Recent developments, however, have raised doubts about the most optimistic scenario and there are multiple confounders that may be cause for pessimism, such as:
- BioCryst's outstanding debt liabilities
- Increasing expenses and expanding losses for BioCryst
- Rapidly growing market dominance of Orladeyo's key competitor, Takhzyro, in the HAE market
- Impending expiration of Orladeyo's market exclusivity in less than five years
BioCryst Has Significant Debt Obligations
BioCryst was recently suggested as a potential buyout candidate due, in part, to its strong cash reserves. However, it's important to note that BioCryst also has significant debt obligations amounting to $739.4 million, which includes lease financing, royalty financing, and a secured term loan. This high level of debt is a significant risk factor and reduces the company's overall value. As a result, the previous blue sky valuation of $2.9 billion needs to be adjusted to $2.6 billion to account for the debt.
BioCryst's Operating Expenses Remain High
The DCF analysis presupposes that operating expenses will be 40% of net revenue annually, which is a typical hypothetical in drug commercialization. However, BioCryst's expenses have been notably higher. For instance, SG&A expenses constituted 63% of Q4 2022 revenues. BioCryst's R&D expenditures amounted to $73.2 million for the quarter. Taken together, these expenses exceed total revenue by 155%.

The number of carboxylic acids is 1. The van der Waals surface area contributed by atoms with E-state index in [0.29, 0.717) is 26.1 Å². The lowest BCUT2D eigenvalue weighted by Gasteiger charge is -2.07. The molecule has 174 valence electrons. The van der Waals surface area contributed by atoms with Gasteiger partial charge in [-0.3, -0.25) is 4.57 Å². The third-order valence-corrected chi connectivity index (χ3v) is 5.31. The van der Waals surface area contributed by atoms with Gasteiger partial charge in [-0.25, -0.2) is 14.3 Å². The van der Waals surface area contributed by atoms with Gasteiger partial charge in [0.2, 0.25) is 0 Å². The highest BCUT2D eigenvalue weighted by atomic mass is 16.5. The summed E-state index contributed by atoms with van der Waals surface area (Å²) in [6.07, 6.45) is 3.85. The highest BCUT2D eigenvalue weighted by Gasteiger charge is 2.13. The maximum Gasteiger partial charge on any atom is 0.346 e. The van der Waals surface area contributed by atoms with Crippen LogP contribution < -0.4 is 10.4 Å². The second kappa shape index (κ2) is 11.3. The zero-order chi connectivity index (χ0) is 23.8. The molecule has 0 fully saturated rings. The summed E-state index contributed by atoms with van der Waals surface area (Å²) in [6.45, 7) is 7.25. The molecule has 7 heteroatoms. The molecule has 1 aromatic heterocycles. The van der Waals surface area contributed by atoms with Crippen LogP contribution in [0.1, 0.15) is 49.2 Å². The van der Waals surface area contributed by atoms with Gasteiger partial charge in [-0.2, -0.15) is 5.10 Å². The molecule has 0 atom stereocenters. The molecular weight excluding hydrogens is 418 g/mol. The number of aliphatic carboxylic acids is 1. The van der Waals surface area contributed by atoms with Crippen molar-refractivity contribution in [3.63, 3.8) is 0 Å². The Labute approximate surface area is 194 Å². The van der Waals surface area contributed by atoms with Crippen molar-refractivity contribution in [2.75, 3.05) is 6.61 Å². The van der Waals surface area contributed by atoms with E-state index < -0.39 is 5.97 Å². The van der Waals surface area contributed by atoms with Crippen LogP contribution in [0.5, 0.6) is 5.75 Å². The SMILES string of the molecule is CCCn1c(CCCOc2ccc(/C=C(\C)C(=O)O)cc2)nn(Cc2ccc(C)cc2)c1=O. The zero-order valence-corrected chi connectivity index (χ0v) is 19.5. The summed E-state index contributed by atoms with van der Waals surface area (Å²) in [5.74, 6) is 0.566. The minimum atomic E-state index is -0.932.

Although SG&A expenses decreased YoY from 75% to 63% of revenues, they are expected to remain above 40% of revenue for the foreseeable future. Meanwhile, BioCryst's R&D expenses increased 15% YoY due to greater investment in their complement inhibitor program, with expenses, in my view, expected to rise further as their early-state candidate matures. Although increasing yearly revenues should theoretically surpass expenses, the timing of this is uncertain. BioCryst expects a decrease in R&D expenses for 2023 due to clinical delays and discontinuations of some preclinical candidates, but this will be offset by an increase in SG&A investments.
Earlier in the year, we provided guidance for 2023 Orladeyo revenue of no less than $320 million. For OpEx, we expect 2023 to be flat to the prior year at around $375 million. We previously stated that 2023 R&D investment would be in line with prior year. We are now forecasting that R&D expenses will decrease year-over-year following the discontinuation of the 9930 and 9250 programs and the delay in the 10013 clinical program that Helen described. This will be offset by additional commercial investments that we are making both here in the U.S. and as we continue our international expansion.
Takeda's Takhzyro Outpacing Orladeyo in HAE Market
Takeda's (TAK) Takhzyro, a plasma kallikrein inhibitor administered via subcutaneous injection every two weeks and approved in 2018, generated $892 million in revenue in Q4 2022, with approximately $650 million coming from the US market alone. This represents a significant 49% increase in revenue compared to the previous year. Notably, Takhzyro's Q4 2022 revenue surpassed the drug's total revenue for the entire year of 2021, which amounted to $870 million.